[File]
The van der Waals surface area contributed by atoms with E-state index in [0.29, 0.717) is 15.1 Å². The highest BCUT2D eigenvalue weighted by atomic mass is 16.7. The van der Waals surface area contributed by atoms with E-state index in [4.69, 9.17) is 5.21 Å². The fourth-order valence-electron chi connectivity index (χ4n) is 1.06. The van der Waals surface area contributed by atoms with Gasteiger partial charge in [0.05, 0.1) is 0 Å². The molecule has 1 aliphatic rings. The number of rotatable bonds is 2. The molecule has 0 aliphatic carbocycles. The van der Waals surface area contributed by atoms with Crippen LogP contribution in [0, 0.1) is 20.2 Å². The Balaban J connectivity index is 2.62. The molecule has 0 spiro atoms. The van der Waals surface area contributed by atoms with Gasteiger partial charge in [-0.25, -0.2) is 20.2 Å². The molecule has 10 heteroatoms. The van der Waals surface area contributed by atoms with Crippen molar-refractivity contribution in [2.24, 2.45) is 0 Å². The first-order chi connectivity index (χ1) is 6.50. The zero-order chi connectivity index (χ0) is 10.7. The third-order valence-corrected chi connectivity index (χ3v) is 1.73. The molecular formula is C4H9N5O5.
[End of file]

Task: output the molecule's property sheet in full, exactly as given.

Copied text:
The van der Waals surface area contributed by atoms with E-state index in [0.29, 0.717) is 15.1 Å². The highest BCUT2D eigenvalue weighted by atomic mass is 16.7. The van der Waals surface area contributed by atoms with E-state index in [4.69, 9.17) is 5.21 Å². The fourth-order valence-electron chi connectivity index (χ4n) is 1.06. The van der Waals surface area contributed by atoms with Gasteiger partial charge in [0.05, 0.1) is 0 Å². The molecule has 1 aliphatic rings. The number of rotatable bonds is 2. The molecule has 0 aliphatic carbocycles. The van der Waals surface area contributed by atoms with Crippen LogP contribution in [0, 0.1) is 20.2 Å². The Balaban J connectivity index is 2.62. The molecule has 0 spiro atoms. The van der Waals surface area contributed by atoms with Gasteiger partial charge in [-0.25, -0.2) is 20.2 Å². The molecule has 10 heteroatoms. The van der Waals surface area contributed by atoms with Crippen molar-refractivity contribution in [2.24, 2.45) is 0 Å². The first-order chi connectivity index (χ1) is 6.50. The zero-order chi connectivity index (χ0) is 10.7. The third-order valence-corrected chi connectivity index (χ3v) is 1.73. The molecular formula is C4H9N5O5.